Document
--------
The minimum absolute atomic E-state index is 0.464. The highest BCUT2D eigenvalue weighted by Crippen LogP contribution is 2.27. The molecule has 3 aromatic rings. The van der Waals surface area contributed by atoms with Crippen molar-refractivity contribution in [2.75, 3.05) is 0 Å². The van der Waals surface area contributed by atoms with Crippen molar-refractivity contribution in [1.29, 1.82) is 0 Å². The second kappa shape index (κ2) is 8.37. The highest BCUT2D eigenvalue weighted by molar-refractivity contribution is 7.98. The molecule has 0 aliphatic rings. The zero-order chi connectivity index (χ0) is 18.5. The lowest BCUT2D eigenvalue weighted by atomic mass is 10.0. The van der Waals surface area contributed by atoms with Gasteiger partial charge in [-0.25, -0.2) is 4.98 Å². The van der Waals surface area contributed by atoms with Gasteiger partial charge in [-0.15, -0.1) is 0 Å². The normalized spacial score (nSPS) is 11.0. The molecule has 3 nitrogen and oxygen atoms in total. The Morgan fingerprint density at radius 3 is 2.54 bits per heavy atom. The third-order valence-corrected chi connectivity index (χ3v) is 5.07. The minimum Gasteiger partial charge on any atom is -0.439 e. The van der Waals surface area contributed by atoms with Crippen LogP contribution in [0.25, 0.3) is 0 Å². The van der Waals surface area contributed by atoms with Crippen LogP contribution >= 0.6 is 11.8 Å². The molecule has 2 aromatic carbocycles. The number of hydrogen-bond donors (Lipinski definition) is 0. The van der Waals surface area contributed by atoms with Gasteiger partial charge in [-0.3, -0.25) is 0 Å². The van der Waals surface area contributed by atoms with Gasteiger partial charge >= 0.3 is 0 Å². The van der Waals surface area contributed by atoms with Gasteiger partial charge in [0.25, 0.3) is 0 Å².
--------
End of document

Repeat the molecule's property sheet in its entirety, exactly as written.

The minimum absolute atomic E-state index is 0.464. The highest BCUT2D eigenvalue weighted by Crippen LogP contribution is 2.27. The molecule has 3 aromatic rings. The van der Waals surface area contributed by atoms with Crippen molar-refractivity contribution in [2.75, 3.05) is 0 Å². The van der Waals surface area contributed by atoms with Crippen molar-refractivity contribution in [1.29, 1.82) is 0 Å². The second kappa shape index (κ2) is 8.37. The highest BCUT2D eigenvalue weighted by molar-refractivity contribution is 7.98. The molecule has 0 aliphatic rings. The zero-order chi connectivity index (χ0) is 18.5. The lowest BCUT2D eigenvalue weighted by atomic mass is 10.0. The van der Waals surface area contributed by atoms with Gasteiger partial charge in [-0.25, -0.2) is 4.98 Å². The van der Waals surface area contributed by atoms with Gasteiger partial charge in [-0.15, -0.1) is 0 Å². The normalized spacial score (nSPS) is 11.0. The molecule has 3 nitrogen and oxygen atoms in total. The Morgan fingerprint density at radius 3 is 2.54 bits per heavy atom. The third-order valence-corrected chi connectivity index (χ3v) is 5.07. The minimum Gasteiger partial charge on any atom is -0.439 e. The van der Waals surface area contributed by atoms with Crippen LogP contribution in [0.25, 0.3) is 0 Å². The van der Waals surface area contributed by atoms with Crippen LogP contribution >= 0.6 is 11.8 Å². The molecule has 2 aromatic carbocycles. The number of hydrogen-bond donors (Lipinski definition) is 0. The van der Waals surface area contributed by atoms with Gasteiger partial charge in [-0.3, -0.25) is 0 Å². The van der Waals surface area contributed by atoms with Gasteiger partial charge >= 0.3 is 0 Å². The van der Waals surface area contributed by atoms with Gasteiger partial charge in [0.25, 0.3) is 0 Å².